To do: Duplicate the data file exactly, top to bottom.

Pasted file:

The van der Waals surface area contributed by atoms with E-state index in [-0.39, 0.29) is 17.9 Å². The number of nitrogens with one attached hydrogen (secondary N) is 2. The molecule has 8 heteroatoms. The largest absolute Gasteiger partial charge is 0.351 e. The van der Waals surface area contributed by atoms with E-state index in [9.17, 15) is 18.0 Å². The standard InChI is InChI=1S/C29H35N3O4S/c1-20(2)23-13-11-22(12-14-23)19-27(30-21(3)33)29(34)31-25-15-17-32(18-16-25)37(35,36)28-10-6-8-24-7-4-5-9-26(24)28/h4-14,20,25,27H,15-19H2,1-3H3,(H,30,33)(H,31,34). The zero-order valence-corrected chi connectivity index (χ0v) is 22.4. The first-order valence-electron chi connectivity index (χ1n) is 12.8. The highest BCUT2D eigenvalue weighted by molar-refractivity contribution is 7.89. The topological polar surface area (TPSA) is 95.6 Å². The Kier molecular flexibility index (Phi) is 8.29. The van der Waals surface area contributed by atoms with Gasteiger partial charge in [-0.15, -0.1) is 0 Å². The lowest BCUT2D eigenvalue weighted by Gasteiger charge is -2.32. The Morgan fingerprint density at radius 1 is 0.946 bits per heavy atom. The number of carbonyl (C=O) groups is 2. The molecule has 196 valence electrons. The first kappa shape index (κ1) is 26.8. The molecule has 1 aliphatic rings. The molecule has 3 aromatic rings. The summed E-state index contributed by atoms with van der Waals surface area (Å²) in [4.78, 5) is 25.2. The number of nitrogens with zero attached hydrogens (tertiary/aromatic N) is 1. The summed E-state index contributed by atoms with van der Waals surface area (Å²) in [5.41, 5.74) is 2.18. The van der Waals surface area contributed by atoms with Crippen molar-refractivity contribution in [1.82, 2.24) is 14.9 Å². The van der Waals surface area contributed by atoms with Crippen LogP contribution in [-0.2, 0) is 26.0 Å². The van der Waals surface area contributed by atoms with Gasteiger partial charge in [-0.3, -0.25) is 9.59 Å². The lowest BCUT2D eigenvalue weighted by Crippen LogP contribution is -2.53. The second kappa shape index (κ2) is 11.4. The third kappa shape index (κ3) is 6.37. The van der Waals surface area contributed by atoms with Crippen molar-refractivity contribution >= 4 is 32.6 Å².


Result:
The van der Waals surface area contributed by atoms with E-state index in [-0.39, 0.29) is 17.9 Å². The number of nitrogens with one attached hydrogen (secondary N) is 2. The molecule has 8 heteroatoms. The largest absolute Gasteiger partial charge is 0.351 e. The van der Waals surface area contributed by atoms with E-state index in [9.17, 15) is 18.0 Å². The standard InChI is InChI=1S/C29H35N3O4S/c1-20(2)23-13-11-22(12-14-23)19-27(30-21(3)33)29(34)31-25-15-17-32(18-16-25)37(35,36)28-10-6-8-24-7-4-5-9-26(24)28/h4-14,20,25,27H,15-19H2,1-3H3,(H,30,33)(H,31,34). The zero-order valence-corrected chi connectivity index (χ0v) is 22.4. The first-order valence-electron chi connectivity index (χ1n) is 12.8. The highest BCUT2D eigenvalue weighted by molar-refractivity contribution is 7.89. The topological polar surface area (TPSA) is 95.6 Å². The Kier molecular flexibility index (Phi) is 8.29. The van der Waals surface area contributed by atoms with Gasteiger partial charge in [-0.15, -0.1) is 0 Å². The lowest BCUT2D eigenvalue weighted by Gasteiger charge is -2.32. The Morgan fingerprint density at radius 1 is 0.946 bits per heavy atom. The number of carbonyl (C=O) groups is 2. The molecule has 196 valence electrons. The first kappa shape index (κ1) is 26.8. The molecule has 1 aliphatic rings. The molecule has 3 aromatic rings. The summed E-state index contributed by atoms with van der Waals surface area (Å²) in [4.78, 5) is 25.2. The number of nitrogens with zero attached hydrogens (tertiary/aromatic N) is 1. The summed E-state index contributed by atoms with van der Waals surface area (Å²) in [5.41, 5.74) is 2.18. The van der Waals surface area contributed by atoms with Crippen molar-refractivity contribution in [1.82, 2.24) is 14.9 Å². The van der Waals surface area contributed by atoms with Crippen LogP contribution in [-0.2, 0) is 26.0 Å². The van der Waals surface area contributed by atoms with Gasteiger partial charge in [-0.3, -0.25) is 9.59 Å². The lowest BCUT2D eigenvalue weighted by Crippen LogP contribution is -2.53. The second kappa shape index (κ2) is 11.4. The third kappa shape index (κ3) is 6.37. The van der Waals surface area contributed by atoms with Crippen molar-refractivity contribution >= 4 is 32.6 Å².